November 9, 2008

Lindsey Has Knack For Making Big Plays

In a career filled with big plays, Jordin Lindsey might have saved his best for last.

A month after his blocked field goal helped spark South Carolina to a 31-24 victory at Kentucky, Lindsey contributed another game-changing play in Saturday's 34-21 victory over Arkansas at Williams-Brice Stadium.

With time winding down in the third quarter, and USC holding a precarious 20-14 lead, Arkansas drove into USC territory and appeared on the verge of taking the lead outright.

But Arkansas quarterback Casey Dick threw a pass out towards the right side when Lindsey, reading the tight end, leaped and snagged the ball out of mid-air at the USC 45 and rumbled 40 yards to the AR 15.

"I saw the tight end cross my face so I knew it was going to be a short pass," Lindsey said. "I was able to get my hands up at the right time and it just stuck. I tried to run as far as I could with it until I collapsed."

Was it the biggest play of the game? Heck, it could end up being the biggest of the season, especially if USC ends up playing in a New Year's Day Bowl game like the Outback Bowl in Tampa.

As far as Steve Spurrier is concerned, it was the perfect combination of the right player being in the right place at the right time.

"Jordin Lindsey made the play that turned it all around," Spurrier said. "What a play. Not many guys can jump up and intercept that pass. They usually knock it down or something like that. But that thing stuck. Someone said it was just like the Liberty Bowl two years ago when he jumped up and got one and helped turn that game around."

Lindsey said the interception was the product of watching a lot of film this past week and noticing the Razorbacks' tendencies in certain situation.

"We knew they were going to try and hit a bunch of short routes," Lindsey said. "All day we were trying to get our hands up. I was able to get in the right spot and get my hands up at the right time."

Lindsey joked about his vertical leap - or lack thereof.

"I don't have the best vert(ical leap), but I got as high as I could and tried to take it as far as I could." Lindsey smiled. "The ball stuck and I just took off."

Lindsey was awarded a game ball for his efforts. He finished with two tackles in his final appearance at Williams-Brice Stadium.

The interception jumpstarted a 14-point surge for USC within a span of 8:28 that put the game out of reach.

"That was a great play," USC defensive coordinator Ellis Johnson said. "He was actually involved in the pass rush He was working outside and was able to get a hand on it. He's pretty athletic for a defensive lineman. He made a great reaction to the ball."

On the second play following the interception, Stephen Garcia found Kenny McKinley on a fade route in the right corner of the end zone for a touchdown.

"We had a big speech on the sidelines," Lindsey said. "We knew somebody on defense was going to have to step up and make a play. Luckily, I was the one that was able to do that for our defense and our team. I'm glad I had the opportunity to do it because we needed something to change the pace of the game."

The interception was simply the latest chapter in a career that has seen Lindsey make a number of outstanding plays. A year after intercepting a pass in the Independence Bowl, Lindsey picked off a screen pass and recovered a fumble in the 2006 Liberty Bowl win over Houston.

In many respects, his interception Saturday was reminiscent of his theft in the Liberty Bowl when he captured Defensive MVP honors, though Lindsey noted one key difference.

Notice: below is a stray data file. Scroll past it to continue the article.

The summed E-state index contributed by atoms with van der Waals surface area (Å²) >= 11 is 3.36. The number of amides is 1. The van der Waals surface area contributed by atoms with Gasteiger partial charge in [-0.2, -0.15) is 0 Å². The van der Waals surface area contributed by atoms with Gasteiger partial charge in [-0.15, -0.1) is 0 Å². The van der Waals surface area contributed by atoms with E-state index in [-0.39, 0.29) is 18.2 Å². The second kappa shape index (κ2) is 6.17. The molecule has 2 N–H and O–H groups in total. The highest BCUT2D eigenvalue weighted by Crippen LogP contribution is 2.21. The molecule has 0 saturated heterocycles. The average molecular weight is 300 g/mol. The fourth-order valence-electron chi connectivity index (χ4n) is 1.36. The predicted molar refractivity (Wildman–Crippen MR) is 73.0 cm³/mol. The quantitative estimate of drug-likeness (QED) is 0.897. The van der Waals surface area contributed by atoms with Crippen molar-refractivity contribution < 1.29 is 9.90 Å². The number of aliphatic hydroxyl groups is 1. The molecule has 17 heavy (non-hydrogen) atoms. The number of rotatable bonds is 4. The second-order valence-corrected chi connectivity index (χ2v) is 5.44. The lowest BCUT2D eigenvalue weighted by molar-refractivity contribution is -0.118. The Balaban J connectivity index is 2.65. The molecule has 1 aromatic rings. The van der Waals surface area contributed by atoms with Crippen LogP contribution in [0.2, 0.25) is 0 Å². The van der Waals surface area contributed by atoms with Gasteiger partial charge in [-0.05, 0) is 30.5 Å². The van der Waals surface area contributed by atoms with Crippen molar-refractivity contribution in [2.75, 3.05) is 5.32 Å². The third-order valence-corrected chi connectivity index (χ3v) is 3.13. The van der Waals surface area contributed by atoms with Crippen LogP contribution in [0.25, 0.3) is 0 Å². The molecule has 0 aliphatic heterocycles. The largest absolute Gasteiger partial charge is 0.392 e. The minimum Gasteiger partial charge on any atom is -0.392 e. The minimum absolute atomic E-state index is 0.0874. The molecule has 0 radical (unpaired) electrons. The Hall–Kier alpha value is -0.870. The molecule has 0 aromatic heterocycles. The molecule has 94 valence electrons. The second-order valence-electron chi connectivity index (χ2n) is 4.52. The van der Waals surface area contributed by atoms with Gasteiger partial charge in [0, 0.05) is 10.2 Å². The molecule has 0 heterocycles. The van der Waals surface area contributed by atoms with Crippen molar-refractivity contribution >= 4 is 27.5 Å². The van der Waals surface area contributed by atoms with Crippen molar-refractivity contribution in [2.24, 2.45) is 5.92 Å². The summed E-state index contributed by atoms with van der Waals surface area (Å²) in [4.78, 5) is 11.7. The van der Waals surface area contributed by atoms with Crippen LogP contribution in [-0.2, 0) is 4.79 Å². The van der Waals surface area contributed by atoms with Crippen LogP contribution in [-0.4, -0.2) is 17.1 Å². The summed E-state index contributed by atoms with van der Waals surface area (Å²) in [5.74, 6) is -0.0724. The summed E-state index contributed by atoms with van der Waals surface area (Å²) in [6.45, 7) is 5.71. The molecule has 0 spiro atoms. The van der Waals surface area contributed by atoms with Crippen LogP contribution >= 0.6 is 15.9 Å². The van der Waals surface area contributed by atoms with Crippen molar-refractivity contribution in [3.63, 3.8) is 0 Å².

"In the Liberty Bowl, that was more of a screen, while this was a crossing route, but it was the same play right off the line," Lindsey said.

Four weeks ago, Lindsey roared through the line in Lexington and blocked a seemingly easy 21-yard field goal attempt against Kentucky. The ball ricocheted off his forearm and bounced perfectly into the arms of Captain Munnerlyn, who returned it 81 yards for a touchdown early in the second quarter.

Since USC won the game by seven points, Lindsey's play loomed large afterwards.

After watching from the sidelines last season due to academic deficiencies, Lindsey has made the most of his final chance with the Gamecocks. He has 22 tackles and 1.5 sacks while sharing time with Clifton Geathers at defensive end.

"He's one of our best kickoff cover guys, too," Spurrier said. "Jordin is a good football player and he loves playing. He can make some plays like that."

Together with his first three years on the active roster (2004-2006), Lindsey has 91 tackles, three interceptions, 13.5 tackles for loss, 5.5 sacks and seven quarterback hurries in 42 career games.

"I was motivated to do well because I worked so hard to get back," Lindsey said. "I knew this whole year was going to be important to me, so I've tried to play like it. (Last year) I tried to be as supportive as I could, but it was still hard emotionally for me. But I overcame it and now I'm ready to finish out my season."

Lindsey, along with his twin brother Dustin, is set to graduate next spring with a degree in history, He's compiled a GPA in excess of 3.0 over the last several semesters.

"It's been a bumpy road," Jordin Lindsey said. "I had a lot of family here and luckily I was able to do that for my teammates and the fans. (Before the game) I was the one trying to keep my parents strong. My family loves this place. They've never been treated better in their lives. They're going to miss it a lot. We're glad we were able to finish up like this."

With USC having reached the seven win plateau, the Gamecocks are assured of appearing in a bowl game for the third time in Lindsey's career. But, with Florida and Clemson left on the schedule, he vowed the Gamecocks wanted more.

"We're looking for nine wins," Lindsey said. "We're not satisfied with seven. Hopefully, we can finish up with nine."

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